Priority for adult stem cell research which has already cured patients

The Members of European Parliament Dr. Peter Liese (EPP-ED/CDU), Maria Martens (EPP-ED) and Hiltrud Breyer (Greens) are confident that the European Commission will follow the European Parliament's line on the funding of stem cells under the 7th Research Framework Programme. In a resolution adopted during its last plenary meeting in Strasbourg, the European Parliament asked the Commission to apply the principle of subsidiarity when funding.

This means that research with human embryos and human embryonic stem cells should be financed from the member states national budget in those countries where such research is legal. EU funding should concentrate on alternatives such as adult stem cells and stem cells from the umbilical cord, where research is not controversial in the member states and that has already let to successful treatment of patients. With the adoption of the respective amendment, the European Parliament changed its position, because in the past legislative period, the MEPs voted with majority only to exclude the creation of human embryos including the so-called therapeutic cloning from financing from the European research budget. Financing of research with human embryonic stem cells and so-called supernumerary embryos was approved by the last Parliament.

Liese, Martens and Breyer commented: "We are very confident that the Commission will also change its position because the respective Commissioner Janez Potocnik, Vice-President Verheugen who is partly responsible for research, as well as President Barroso have always underlined that they would like to cooperate with the European Parliament and listen to Parliament's voice, especially in this sensitive area. The Commission plans to adopt its proposal on the 7th Research Framework Programme on 6 April.

The wording on the funding of human embryos and embryonic stem cell research has been included in a resolution of the European Parliament against the trade with human egg cells. The change of Parliament's position is based on two developments, according to the three MEPs: Firstly, enlargement: "More than two third of the Polish MEPs, including the liberals, voted in favour of the respective amendments and the resolution. This clearly shows that enlargement changes the attitude of the European institutions concerning these sensitive issues". The second reason, according to Liese, Martens and Breyer, is that a lot of MEPs have been alerted by the practice of the British authorities in the case of egg cell trade. The British government confirmed prior to the discussion in plenary that Romanian women would donate their egg cells to help British fertility centres to overcome a shortage of egg cells. According to the BBC, in a single clinic in Bucharest, more egg cells are donated than in all clinics in Great Britain together. By donating egg cells, women put their life at risk. The necessary hormone treatment has remarkable side effects, can lead to immediate death and later on to cancer or infertility. Despite this risk, the British Human Fertilisation and Embryology Authority (HFEA) has authorised the practice because in a mission in Romania they could allegedly not find any evidence of payments. Payments for donation of human tissues and cells is illegal in Europe and this is accepted also by the British government.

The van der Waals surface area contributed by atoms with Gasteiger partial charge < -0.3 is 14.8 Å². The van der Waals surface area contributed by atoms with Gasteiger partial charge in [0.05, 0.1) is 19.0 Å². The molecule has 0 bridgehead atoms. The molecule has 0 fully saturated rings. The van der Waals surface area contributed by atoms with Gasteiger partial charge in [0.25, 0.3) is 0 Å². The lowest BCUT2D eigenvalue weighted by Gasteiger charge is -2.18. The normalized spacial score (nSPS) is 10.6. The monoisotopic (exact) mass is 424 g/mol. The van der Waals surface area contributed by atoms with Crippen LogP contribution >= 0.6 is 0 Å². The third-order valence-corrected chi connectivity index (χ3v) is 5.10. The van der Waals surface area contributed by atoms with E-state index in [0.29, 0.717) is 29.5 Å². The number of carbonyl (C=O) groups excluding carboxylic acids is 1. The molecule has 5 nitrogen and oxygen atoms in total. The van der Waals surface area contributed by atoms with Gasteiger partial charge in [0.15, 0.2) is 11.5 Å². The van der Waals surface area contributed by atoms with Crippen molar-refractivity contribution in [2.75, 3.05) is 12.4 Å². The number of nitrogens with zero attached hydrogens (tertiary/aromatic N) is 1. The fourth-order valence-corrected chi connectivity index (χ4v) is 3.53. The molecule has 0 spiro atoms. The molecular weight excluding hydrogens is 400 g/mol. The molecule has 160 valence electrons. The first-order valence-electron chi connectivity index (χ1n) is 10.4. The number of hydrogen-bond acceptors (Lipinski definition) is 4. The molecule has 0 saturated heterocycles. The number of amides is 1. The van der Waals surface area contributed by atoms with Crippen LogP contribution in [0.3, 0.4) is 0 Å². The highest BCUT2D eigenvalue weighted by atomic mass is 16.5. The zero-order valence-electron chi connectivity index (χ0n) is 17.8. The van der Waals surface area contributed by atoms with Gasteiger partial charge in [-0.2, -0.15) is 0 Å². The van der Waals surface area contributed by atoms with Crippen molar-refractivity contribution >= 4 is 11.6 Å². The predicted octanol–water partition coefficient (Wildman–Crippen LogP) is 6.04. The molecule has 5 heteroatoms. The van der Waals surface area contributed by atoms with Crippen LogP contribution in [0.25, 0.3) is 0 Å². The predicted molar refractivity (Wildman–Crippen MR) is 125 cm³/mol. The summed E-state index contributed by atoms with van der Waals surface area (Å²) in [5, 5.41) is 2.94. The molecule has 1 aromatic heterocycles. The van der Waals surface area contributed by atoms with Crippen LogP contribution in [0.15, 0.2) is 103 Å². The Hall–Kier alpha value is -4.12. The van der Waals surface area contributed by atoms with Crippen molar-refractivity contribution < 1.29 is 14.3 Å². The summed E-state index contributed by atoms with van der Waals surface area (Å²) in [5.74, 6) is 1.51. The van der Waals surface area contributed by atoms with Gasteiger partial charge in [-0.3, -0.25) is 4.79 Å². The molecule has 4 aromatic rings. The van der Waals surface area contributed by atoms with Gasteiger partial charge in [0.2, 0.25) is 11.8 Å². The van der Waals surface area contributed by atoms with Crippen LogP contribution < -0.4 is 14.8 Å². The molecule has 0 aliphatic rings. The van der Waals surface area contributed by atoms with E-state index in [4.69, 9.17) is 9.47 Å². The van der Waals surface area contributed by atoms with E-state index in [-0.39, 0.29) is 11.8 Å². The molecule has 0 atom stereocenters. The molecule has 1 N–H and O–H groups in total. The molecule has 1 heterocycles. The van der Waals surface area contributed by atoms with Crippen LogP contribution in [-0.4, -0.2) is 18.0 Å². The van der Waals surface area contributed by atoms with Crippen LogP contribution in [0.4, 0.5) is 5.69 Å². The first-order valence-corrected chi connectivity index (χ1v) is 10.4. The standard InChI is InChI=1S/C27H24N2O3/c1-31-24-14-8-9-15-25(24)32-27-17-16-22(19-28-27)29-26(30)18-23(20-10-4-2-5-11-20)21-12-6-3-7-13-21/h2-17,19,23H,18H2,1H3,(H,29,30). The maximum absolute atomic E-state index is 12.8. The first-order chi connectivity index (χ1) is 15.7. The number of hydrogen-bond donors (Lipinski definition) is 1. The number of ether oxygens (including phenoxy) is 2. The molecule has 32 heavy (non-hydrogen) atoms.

"Every serious person that is confronted with this fact realises the hypocrisies of the British authority's statement. Not only that several teams of journalists who have been visiting Romania found the evidence for payment and identified women who suffered and almost died after an egg cell donation. Common sense must lead one to the question why Romanian women should put themselves at risks when they do not have any incentive do donate? The Romanian authorities have now decided to close the clinic. Are women rights really more respected in Romania than in Great Britain?" A lot of those who in the past trusted that in Great Britain things related to human embryos are regulated and controlled properly have now put their position in doubt. Liese, Martens and Breyer find another direct link to research with human embryonic stem cells. The same authority that has regarded the practice of the Romanian and British fertility centres as no problem recently authorised cloning experiments with human embryos by Ian Wilmut, the creator of the cloned sheep Dolly. Wilmut confirmed in an interview that about more than 200 egg cells would be needed to do the first phase of his experiments and there is already a shortage of egg cell donors in Great Britain. One may ask where these egg cells should come from.

"All these developments show that the discussion about so-called therapeutic cloning and human embryonic stem cell research is not only a question of the rights and the dignity of human embryos but it is clearly a question of women's rights. That is why not only people who are normally linked to the pro-life movement are against the British practice, but also a lot of other groups joined forces against all kind of human cloning."

Contact: Office Dr. Peter Liese, MEP Tel.: 0032 228 47981
Office Maria Martens, MEP Tel.: Tel.: 0032 228 47857
Office Hiltrud Breyer, MEP Tel.: Tel.: 0032 228 47287

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